At the Web Summit 2017 technology conference in Lisbon today, Volkswagen Group announced that it would be partnering with Google to work on quantum computing, with a focus on AI, EVs and traffic optimization.
A special team of researchers will use Google universal quantum computers to solve some of the most challenging problems around urban traffic guidance systems specific to electric cars, to study ideal battery optimizations and structures, and generally develop new AI systems using Google’s deep knowledge of machine learning.
But first, what the heck is quantum computing? It sounds like alien intelligence brought to us by the Septopod interstellar visitors in Arrival.
Well, it’s not. For the uninitiated, quantum computing is an alternate way of computing data. Instead of using binary digits that all traditional computers use (hence the name “digital”), quantum computers use something known as quantum bits, or Qubits, to compute data.
For the purpose of this article, suffice it to say that quantum computers are extremely powerful, and can often solve problems that not even traditional supercomputers can handle.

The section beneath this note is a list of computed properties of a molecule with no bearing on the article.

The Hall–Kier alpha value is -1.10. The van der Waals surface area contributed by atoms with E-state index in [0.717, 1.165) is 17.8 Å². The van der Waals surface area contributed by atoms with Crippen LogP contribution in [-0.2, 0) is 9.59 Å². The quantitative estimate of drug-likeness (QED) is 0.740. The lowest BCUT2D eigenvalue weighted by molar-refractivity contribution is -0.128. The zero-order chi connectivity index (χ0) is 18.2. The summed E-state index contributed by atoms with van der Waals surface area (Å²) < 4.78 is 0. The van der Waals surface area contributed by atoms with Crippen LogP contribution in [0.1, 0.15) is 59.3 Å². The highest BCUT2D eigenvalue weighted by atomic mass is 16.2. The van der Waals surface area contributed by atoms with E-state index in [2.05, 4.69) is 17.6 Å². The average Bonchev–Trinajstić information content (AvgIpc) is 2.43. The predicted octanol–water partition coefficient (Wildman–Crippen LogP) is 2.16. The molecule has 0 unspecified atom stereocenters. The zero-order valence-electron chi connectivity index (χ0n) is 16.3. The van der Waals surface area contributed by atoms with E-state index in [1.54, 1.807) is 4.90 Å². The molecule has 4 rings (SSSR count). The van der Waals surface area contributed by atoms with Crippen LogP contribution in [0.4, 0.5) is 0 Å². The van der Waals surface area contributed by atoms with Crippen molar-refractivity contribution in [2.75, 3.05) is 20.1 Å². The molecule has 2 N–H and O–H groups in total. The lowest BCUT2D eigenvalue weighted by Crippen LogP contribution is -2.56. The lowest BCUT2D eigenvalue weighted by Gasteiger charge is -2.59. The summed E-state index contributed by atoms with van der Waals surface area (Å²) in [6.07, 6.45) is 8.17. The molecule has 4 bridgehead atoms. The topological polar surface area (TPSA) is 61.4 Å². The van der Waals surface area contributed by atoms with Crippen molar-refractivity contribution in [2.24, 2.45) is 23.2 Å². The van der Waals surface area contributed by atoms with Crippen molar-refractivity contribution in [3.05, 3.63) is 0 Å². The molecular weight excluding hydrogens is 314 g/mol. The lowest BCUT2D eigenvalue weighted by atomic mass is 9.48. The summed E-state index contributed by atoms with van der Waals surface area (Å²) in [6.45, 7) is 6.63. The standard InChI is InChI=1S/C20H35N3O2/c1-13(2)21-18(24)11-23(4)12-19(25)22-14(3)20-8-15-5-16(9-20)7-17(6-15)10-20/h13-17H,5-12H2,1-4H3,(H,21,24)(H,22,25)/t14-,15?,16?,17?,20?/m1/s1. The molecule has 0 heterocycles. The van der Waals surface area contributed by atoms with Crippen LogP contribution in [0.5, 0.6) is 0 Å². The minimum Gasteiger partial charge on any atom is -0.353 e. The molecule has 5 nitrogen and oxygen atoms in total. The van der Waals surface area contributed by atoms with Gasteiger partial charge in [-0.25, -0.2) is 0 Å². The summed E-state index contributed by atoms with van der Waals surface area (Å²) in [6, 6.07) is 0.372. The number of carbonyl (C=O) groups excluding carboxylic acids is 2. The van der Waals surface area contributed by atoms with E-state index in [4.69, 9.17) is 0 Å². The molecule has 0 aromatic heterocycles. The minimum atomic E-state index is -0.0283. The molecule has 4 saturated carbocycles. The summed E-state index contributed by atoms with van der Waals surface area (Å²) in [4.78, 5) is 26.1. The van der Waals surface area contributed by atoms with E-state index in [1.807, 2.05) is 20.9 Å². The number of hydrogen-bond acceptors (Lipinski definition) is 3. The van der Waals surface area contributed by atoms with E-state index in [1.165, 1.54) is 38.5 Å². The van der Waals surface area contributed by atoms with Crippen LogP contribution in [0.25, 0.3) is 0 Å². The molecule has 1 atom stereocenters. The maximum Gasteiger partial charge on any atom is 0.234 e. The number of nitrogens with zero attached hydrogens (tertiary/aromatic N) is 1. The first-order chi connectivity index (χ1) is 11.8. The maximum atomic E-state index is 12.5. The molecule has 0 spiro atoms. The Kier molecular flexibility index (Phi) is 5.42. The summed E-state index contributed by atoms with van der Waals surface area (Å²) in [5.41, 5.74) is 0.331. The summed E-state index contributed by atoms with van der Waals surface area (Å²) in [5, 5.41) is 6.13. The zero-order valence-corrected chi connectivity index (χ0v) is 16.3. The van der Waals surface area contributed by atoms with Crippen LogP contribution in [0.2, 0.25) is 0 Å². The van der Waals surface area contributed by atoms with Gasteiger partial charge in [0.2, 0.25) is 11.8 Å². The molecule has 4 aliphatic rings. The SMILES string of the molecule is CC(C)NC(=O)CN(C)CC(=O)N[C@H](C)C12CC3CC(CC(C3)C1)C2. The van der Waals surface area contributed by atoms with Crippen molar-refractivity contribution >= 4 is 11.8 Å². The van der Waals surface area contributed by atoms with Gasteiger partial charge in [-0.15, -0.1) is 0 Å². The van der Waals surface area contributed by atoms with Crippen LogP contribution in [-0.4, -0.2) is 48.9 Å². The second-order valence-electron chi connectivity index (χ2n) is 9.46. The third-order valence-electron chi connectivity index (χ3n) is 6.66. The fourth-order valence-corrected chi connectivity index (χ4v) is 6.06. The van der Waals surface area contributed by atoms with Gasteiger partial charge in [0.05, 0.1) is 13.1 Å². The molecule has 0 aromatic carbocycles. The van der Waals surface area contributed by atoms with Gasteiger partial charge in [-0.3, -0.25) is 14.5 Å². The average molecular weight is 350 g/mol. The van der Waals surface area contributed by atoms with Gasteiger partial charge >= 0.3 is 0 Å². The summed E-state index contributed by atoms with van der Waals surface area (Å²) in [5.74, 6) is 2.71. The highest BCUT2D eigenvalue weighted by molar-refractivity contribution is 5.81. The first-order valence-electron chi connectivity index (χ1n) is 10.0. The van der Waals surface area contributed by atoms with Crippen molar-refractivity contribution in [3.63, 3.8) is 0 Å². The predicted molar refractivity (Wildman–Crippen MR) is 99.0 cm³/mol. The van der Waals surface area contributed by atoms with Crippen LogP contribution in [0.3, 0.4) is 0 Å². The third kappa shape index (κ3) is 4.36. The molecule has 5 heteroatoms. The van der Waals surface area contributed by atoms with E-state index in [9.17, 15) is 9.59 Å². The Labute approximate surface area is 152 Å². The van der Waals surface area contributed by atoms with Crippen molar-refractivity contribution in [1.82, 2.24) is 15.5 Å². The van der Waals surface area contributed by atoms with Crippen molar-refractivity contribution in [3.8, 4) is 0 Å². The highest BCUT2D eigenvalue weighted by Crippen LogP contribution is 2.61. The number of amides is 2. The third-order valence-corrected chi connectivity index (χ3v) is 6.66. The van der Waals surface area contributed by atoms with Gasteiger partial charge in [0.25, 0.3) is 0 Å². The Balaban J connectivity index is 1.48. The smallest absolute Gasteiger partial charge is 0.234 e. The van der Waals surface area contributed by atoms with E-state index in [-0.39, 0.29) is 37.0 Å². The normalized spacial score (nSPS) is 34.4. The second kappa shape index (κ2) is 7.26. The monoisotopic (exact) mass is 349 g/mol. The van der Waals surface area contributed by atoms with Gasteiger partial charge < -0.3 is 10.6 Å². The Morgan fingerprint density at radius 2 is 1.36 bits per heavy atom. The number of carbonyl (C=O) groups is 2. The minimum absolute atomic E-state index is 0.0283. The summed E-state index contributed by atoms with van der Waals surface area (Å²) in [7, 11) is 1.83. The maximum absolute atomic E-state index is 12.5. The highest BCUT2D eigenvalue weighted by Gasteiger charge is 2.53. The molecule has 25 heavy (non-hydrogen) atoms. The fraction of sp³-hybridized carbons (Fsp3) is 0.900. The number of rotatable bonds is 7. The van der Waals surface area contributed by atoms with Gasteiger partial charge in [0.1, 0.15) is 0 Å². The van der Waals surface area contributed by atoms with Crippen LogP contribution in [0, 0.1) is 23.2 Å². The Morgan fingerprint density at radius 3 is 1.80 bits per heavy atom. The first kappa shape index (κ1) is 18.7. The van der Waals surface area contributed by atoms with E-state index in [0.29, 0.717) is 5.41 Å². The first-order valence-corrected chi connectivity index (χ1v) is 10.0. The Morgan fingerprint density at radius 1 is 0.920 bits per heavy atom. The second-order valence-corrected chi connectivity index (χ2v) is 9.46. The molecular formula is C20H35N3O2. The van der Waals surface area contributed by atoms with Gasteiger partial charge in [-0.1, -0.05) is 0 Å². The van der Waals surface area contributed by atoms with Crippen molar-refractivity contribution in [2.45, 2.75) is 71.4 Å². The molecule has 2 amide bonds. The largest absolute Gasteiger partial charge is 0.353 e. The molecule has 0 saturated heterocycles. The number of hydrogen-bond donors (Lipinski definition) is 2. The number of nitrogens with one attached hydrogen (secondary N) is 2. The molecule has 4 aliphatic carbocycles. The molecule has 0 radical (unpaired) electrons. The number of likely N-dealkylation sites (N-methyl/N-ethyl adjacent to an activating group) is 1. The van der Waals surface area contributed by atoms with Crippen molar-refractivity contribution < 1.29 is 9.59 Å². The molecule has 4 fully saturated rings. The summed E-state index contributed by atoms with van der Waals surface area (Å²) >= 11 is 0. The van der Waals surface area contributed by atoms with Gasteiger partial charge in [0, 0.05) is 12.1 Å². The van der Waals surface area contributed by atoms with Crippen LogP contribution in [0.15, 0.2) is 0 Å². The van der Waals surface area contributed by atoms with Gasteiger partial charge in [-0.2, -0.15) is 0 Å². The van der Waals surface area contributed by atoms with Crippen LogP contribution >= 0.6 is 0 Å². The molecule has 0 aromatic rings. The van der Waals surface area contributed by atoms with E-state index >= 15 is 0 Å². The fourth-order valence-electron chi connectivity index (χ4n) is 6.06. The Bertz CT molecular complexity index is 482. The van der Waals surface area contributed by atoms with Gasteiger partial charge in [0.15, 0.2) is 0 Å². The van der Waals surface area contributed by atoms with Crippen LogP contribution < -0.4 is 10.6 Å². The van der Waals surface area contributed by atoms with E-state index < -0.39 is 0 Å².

Volkswagen wants to be one of the first in the industry to use quantum computing to develop future technologies. Martin Hofmann, CIO of the Volkswagen Group, says:
“Quantum computing technology opens up new dimensions and represents the fast-track for future-oriented topics. We at Volkswagen want to be among the first to use quantum computing for corporate processes as soon as this technology is commercially available. Thanks to our cooperation with Google, we have taken a major step towards this goal.”
But Volkswagen is not completely new to quantum computing. In March of this year, the company optimized traffic flow for 10,000 taxis in Beijing, China, which was the automaker’s first successful research project done on a quantum computer. Now, they’re taking it to the next level by leveraging Google’s expertise in the area, as well as their own.
Quantum computing is not widespread, and only a handful of companies are working in this area, including Google, Microsoft, IBM and D-Wave Systems. Volkswagen is looking to use its relatively short experience in this field of study to disrupt areas like EV batteries and autonomous driving using the power of artificial intelligence.
Google experts, along with specialists from the Volkswagen Information Technology Centers in Munich and San Francisco, will work together to develop algorithms, conduct simulations and engage in optimization exercises, and all of this will be done on Google universal quantum computers.
Volkswagen took a huge hit to its brand after the emissions scandal, dubbed “dieselgate”, and since then the company has made it very clear that EV is its future. The company plans to offer no less than 80 new EV models by 2025, and electric versions of all 300 of its models by 2030.
Though most carmakers have laid out their plans for electrification over the next decade, VW has promised to go all out and convert its entire product line over the next decade and a half.